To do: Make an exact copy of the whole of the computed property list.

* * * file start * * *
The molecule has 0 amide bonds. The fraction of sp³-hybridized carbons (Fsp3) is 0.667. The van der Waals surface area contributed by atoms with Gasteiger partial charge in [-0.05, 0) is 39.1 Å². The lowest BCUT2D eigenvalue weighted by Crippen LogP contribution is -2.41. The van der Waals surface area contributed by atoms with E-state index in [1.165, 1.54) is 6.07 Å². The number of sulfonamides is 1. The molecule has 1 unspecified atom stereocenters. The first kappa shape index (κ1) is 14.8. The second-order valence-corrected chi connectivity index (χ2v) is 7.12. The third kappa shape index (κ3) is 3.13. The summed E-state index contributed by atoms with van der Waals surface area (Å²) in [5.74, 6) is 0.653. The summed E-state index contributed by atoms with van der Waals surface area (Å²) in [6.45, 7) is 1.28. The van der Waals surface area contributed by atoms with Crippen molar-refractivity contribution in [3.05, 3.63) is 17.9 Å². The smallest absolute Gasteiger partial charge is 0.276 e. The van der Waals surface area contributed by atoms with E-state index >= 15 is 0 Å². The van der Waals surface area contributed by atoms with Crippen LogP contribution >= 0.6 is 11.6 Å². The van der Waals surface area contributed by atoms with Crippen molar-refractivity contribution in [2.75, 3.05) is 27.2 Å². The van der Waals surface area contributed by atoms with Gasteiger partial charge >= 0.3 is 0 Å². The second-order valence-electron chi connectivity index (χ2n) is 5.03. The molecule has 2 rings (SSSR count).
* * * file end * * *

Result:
The molecule has 0 amide bonds. The fraction of sp³-hybridized carbons (Fsp3) is 0.667. The van der Waals surface area contributed by atoms with Gasteiger partial charge in [-0.05, 0) is 39.1 Å². The lowest BCUT2D eigenvalue weighted by Crippen LogP contribution is -2.41. The van der Waals surface area contributed by atoms with E-state index in [1.165, 1.54) is 6.07 Å². The number of sulfonamides is 1. The molecule has 1 unspecified atom stereocenters. The first kappa shape index (κ1) is 14.8. The second-order valence-corrected chi connectivity index (χ2v) is 7.12. The third kappa shape index (κ3) is 3.13. The summed E-state index contributed by atoms with van der Waals surface area (Å²) in [5.74, 6) is 0.653. The summed E-state index contributed by atoms with van der Waals surface area (Å²) in [6.45, 7) is 1.28. The van der Waals surface area contributed by atoms with Crippen molar-refractivity contribution in [3.05, 3.63) is 17.9 Å². The smallest absolute Gasteiger partial charge is 0.276 e. The van der Waals surface area contributed by atoms with E-state index >= 15 is 0 Å². The van der Waals surface area contributed by atoms with Crippen LogP contribution >= 0.6 is 11.6 Å². The van der Waals surface area contributed by atoms with Crippen molar-refractivity contribution in [2.75, 3.05) is 27.2 Å². The van der Waals surface area contributed by atoms with Gasteiger partial charge >= 0.3 is 0 Å². The second-order valence-electron chi connectivity index (χ2n) is 5.03. The molecule has 2 rings (SSSR count).